Thứ Hai, 28 tháng 7, 2014

Luxury beneath the vanilla sky

Early light at the Crowne Plaza, Yas Island. Picture: Stephen Scourfield

Liz Beneski asks the question. “What will persuade Western Australians to stay in Abu Dhabi? What are they looking for?”

And it’s a good question. While Etihad Airways now offers the third option for flying through the Middle East and on to the rest of the world, what will make travellers pause for a few days?

Abu Dhabi still has a sense of its culture and history and there’s plenty to do during stopover days, from affordable golf to the world’s biggest indoor theme park in Ferrari World.

But Liz stares me out and I sense her wanting a very precise answer, and it may be the combination of very good quality hotels and dining.

Big-name chefs love Abu Dhabi and while visitors might end up paying “Perth prices”, they are likely to get exceptional, great quality dining.

“Seven-star service at Perth prices,” as one well-travelled Abu Dhabi hotelier puts it. “When the Russian Bolshoi Ballet performed, a ticket was around $80, complete with a reclining seat. The Louvre gallery in Abu Dhabi will have free entry.”

Ms Beneski is director of public relations and marketing at Crowne Plaza Abu Dhabi on Yas Island and a champion of the city.

“It was considered the ugly duckling,” she says, making clear reference to its relationship with bigger and glitzier Dubai. “But 10 years ago it transformed.”

Perhaps belying her American background, she says that if Dubai has become a Las Vegas, Abu Dhabi has become a Beverly Hills. But then, they do call Liz “the Yas Diva” because she’s obsessed with the United Arab Emirates and she does call Yas Island, which she adores, “Yas Vegas”.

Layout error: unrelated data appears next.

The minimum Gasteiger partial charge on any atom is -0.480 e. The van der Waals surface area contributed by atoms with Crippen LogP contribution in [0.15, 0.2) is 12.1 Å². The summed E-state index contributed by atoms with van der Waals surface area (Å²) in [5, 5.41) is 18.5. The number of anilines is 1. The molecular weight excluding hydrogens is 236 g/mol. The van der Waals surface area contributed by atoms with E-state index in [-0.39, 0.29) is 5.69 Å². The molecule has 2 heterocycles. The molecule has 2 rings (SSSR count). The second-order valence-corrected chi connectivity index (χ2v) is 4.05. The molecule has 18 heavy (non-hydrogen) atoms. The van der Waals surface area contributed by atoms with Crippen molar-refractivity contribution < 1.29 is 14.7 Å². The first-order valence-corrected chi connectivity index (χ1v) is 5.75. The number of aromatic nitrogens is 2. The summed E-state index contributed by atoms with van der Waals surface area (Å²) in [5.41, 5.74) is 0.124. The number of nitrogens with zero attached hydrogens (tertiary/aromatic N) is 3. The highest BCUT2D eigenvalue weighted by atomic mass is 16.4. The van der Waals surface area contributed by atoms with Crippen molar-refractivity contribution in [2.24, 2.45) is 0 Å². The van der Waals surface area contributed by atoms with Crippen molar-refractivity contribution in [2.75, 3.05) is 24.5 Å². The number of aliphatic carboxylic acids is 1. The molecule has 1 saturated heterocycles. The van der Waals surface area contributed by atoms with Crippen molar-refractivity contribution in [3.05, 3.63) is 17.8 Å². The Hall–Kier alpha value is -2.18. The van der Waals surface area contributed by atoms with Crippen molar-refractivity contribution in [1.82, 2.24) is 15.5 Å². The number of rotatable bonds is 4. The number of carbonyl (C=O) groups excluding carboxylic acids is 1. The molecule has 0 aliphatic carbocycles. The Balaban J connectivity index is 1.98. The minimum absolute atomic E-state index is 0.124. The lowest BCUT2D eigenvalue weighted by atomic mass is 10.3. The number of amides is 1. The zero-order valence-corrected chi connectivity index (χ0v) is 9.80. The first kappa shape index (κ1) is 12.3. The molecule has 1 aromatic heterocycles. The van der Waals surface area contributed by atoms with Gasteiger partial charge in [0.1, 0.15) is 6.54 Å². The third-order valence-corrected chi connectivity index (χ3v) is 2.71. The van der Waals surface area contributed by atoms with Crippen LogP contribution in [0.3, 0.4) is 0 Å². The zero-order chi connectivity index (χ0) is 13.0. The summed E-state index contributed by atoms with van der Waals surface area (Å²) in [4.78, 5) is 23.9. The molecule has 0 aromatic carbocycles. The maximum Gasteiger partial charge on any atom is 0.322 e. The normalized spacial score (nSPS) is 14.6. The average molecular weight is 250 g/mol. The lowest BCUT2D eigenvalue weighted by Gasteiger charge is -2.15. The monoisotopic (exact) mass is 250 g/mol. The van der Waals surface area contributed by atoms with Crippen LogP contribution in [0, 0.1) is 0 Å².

Abu Dhabi has a lot of hotels and Etihad Airways offers good stopover packages – often the first night is free, the second ridiculously inexpensive for the standard of hotel.

And if there is one thing that will draw Western Australians to stop over in Abu Dhabi, it is the mix of quality hotels and dining.

Every hotel I stayed in (a different one each night) had free wi-fi.

It is unusual to have two of the fine quality St Regis hotels in one city and each so different.

One insider in the industry points out that with so many hotels competing for guests, “for the next two or three years you can stay in five-star luxury at three-star prices”.


Crowne Plaza Abu Dhabi, on Yas Island, opened five years ago, has 428 rooms and suites, is the biggest hotel on Yas Island and is right next door to the Yas Marina Circuit where, in November, F1 cars will race again.

Ms Beneski says the place really buzzes then. “It’s like Monaco on steroids.” Last year, it is said that 35 of the world’s 45 most expensive yachts pulled up in Yas Marina. The Ferrari team stays at Crowne Plaza. But then, she says, Yas Island is a “destination island”.

“There’s nothing on this island that I can say bad about but it reminds me of the Disney hotels in the 1980s – they had to convince people they were ‘more than Mickey Mouse’.”

During my brief stay at Crowne Plaza Abu Dhabi, perhaps the thing that strikes me most is the vast mix of guests. Indian businessmen in suits waiting in the lobby to be picked up for a meeting. European families with children having fun for hours in the swimming pool and its shady surrounds.

More than one young Asian couple who look like honeymooners are busily photographing one another and taking selfies with their mobile phones.